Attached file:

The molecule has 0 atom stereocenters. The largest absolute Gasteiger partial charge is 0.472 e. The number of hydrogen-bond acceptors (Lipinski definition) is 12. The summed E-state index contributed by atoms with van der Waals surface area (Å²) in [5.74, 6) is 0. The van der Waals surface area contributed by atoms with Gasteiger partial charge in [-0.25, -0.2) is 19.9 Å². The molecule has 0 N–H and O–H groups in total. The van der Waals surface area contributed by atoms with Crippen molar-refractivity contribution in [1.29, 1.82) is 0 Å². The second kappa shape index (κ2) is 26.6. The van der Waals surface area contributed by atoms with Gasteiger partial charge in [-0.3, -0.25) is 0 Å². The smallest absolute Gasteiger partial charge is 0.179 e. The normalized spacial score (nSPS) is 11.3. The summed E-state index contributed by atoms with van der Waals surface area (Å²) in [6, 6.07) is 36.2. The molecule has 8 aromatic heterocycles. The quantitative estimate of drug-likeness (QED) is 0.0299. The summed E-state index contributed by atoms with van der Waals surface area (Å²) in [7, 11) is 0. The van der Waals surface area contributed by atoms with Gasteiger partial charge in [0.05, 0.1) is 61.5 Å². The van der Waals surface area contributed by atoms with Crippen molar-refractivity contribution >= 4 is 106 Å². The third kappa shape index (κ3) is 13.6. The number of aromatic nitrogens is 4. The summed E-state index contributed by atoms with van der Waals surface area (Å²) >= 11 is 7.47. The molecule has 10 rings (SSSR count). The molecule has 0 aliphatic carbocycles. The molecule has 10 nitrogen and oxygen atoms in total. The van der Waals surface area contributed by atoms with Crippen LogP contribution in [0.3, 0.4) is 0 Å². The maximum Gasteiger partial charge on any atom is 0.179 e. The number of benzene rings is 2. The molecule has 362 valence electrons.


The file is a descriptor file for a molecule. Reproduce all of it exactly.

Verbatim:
The molecule has 0 atom stereocenters. The largest absolute Gasteiger partial charge is 0.472 e. The number of hydrogen-bond acceptors (Lipinski definition) is 12. The summed E-state index contributed by atoms with van der Waals surface area (Å²) in [5.74, 6) is 0. The van der Waals surface area contributed by atoms with Gasteiger partial charge in [-0.25, -0.2) is 19.9 Å². The molecule has 0 N–H and O–H groups in total. The van der Waals surface area contributed by atoms with Crippen molar-refractivity contribution in [1.29, 1.82) is 0 Å². The second kappa shape index (κ2) is 26.6. The van der Waals surface area contributed by atoms with Gasteiger partial charge in [-0.3, -0.25) is 0 Å². The smallest absolute Gasteiger partial charge is 0.179 e. The normalized spacial score (nSPS) is 11.3. The summed E-state index contributed by atoms with van der Waals surface area (Å²) in [6, 6.07) is 36.2. The molecule has 8 aromatic heterocycles. The quantitative estimate of drug-likeness (QED) is 0.0299. The summed E-state index contributed by atoms with van der Waals surface area (Å²) in [7, 11) is 0. The van der Waals surface area contributed by atoms with Gasteiger partial charge in [0.05, 0.1) is 61.5 Å². The van der Waals surface area contributed by atoms with Crippen molar-refractivity contribution >= 4 is 106 Å². The third kappa shape index (κ3) is 13.6. The number of aromatic nitrogens is 4. The summed E-state index contributed by atoms with van der Waals surface area (Å²) >= 11 is 7.47. The molecule has 10 rings (SSSR count). The molecule has 0 aliphatic carbocycles. The molecule has 10 nitrogen and oxygen atoms in total. The van der Waals surface area contributed by atoms with Crippen LogP contribution in [0.3, 0.4) is 0 Å². The maximum Gasteiger partial charge on any atom is 0.179 e. The number of benzene rings is 2. The molecule has 362 valence electrons.